Here's a "Hello Wolrd" in Befunge:

    >25*"!dlrow ,olleH":v
                     >  ^

Here's the explanation of this code.

And guess what! Lolcat fans are encouraged to code in LOLCODE, a lolcat-syntax-based esoteric programming language. Its keywords are typical words found in lolcat pictures.

Here's a "Hai World" in LOLCODE:

And here's a program that prints a count (called "COUNT!!1"):
        UP VAR!!1

So here's a LOLCODE compiler for Parrot.

One-Instruction Set Computer
There's a lot of crazy stuff out there, and there's a computer architecture called a One Instruction Set Computer. Believe it or not, there are actual Turing complete OISCs.

This is a programming language intended for Pirates!!!
Hello World in R:
    Ahoy, mayteys!
    Aye, polly is a parrot that tells the crew what the Captain is thinkin'. Gar.
    Ahoy, polly says, "Hello World!"
    Dead men tell no tales.
Here's the explanation of this code. It's worth reading, trust me.

Writing this post I learned about Chef, another contribution of Dave Morgan. Chef is a programming language intented to make code look like an actual cooking recipe.

Here's a Hello World in Chef:

     Hello World Souffle.
     72 g haricot beans
     101 eggs
     108 g lard
     111 cups oil
     32 zucchinis
     119 ml water
     114 g red salmon
     100 g dijon mustard
     33 potatoes
     Put potatoes into the mixing bowl.
     Put dijon mustard into the mixing bowl.
     Put lard into the mixing bowl.
     Put red salmon into the mixing bowl.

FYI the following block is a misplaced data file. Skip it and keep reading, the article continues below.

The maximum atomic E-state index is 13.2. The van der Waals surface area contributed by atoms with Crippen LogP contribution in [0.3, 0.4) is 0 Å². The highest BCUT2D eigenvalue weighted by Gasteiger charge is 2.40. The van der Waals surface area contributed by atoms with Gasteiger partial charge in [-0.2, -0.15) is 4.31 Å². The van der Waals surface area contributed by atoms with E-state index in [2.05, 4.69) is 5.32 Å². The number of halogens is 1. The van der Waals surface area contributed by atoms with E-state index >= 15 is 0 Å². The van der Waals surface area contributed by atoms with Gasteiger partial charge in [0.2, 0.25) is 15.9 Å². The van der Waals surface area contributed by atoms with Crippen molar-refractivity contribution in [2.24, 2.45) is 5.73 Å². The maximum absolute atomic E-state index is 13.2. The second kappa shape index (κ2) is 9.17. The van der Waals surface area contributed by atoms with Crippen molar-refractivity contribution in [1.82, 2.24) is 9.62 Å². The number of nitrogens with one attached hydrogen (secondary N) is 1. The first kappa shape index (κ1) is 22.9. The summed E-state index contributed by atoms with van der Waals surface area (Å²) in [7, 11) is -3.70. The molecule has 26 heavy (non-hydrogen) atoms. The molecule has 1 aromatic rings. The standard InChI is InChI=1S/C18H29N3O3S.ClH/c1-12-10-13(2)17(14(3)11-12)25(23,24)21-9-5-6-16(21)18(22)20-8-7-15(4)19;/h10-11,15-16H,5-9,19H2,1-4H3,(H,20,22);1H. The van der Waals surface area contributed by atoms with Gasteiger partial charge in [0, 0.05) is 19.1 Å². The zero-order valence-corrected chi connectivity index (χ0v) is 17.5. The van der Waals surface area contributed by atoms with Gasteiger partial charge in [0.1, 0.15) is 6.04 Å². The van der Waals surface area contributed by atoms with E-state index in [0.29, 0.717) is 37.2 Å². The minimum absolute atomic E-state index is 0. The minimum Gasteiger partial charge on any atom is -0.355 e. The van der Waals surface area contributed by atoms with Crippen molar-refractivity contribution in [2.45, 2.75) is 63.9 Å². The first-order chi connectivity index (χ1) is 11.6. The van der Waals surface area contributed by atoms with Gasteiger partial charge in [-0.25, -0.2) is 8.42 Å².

Put oil into the mixing bowl.
     Put water into the mixing bowl.
     Put zucchinis into the mixing bowl.
     Put oil into the mixing bowl.
     Put lard into the mixing bowl.
     Put lard into the mixing bowl.
     Put eggs into the mixing bowl.
     Put haricot beans into the mixing bowl.
     Liquefy contents of the mixing bowl.
     Pour contents of the mixing bowl into the baking dish.
     Serves 1.
So the mixing bowl is the stack and the baking dish is the standard output. Oh, and variables are ingredients and the quantities indicated are their values. n this example, note that their initials suggest the character they contain (e.g.: oil='o', water='w').

I could go on and on, really...
There's a LOT of esoteric programming languages out there (more than 600). Here are some of their names:
  • 1337,
  • Argh!, Aargh! (these are not pirate programming languages, they look a lot like Befunge), 
  • Zombie (by Dave Morgan, for necromancers), 
  • AAAAAAAAAAAAAA!!!! (I'm not getting into that), 
  • Brainfuck++ ("useful" brainfuck with file system and network support)
  • Brainfuck-- (downgrade of brainfuck, with only 5 instructions)
  • Whenever (the order of tasks is random).
Go to the Esoteric Programming Language Wiki for more fun!

Wednesday, July 13, 2011

Flux Capacitors might help prevent pipeline hazards

First off, this is not serious at all. Okay, you've been warned.

Ever wondered about alternative approaches to overcome Pipeline Hazards?

Well, looking at this xkcd schematic I started to wonder about the Flux Capacitor's potential in an actual circuit. I'll tell you what made sense in my head, but first, let me explain the basics. If you already know the basics, you may skip to "Flux Capacitors in Computers".

About Pipelining
It's a way of speeding up code execution by dividing it into several stages that perform sub-tasks simultaneously by means of dedicated hardware for each stage. Four consecutive stages are typically used: Fetching the instruction from memory, Decoding it (identifying the operation), Executing the instruction, and Writing Back the result. This ultimately speeds execution up (ideally in a rate equal to the number of stages in the pipeline). Read more.
Pipelined execution. Numbers shown in the graph are the instructions at the left.

About The Hazards
Hazards are problems related to the use of a pipeline in an instruction execution unit. Two Hazards are considered here: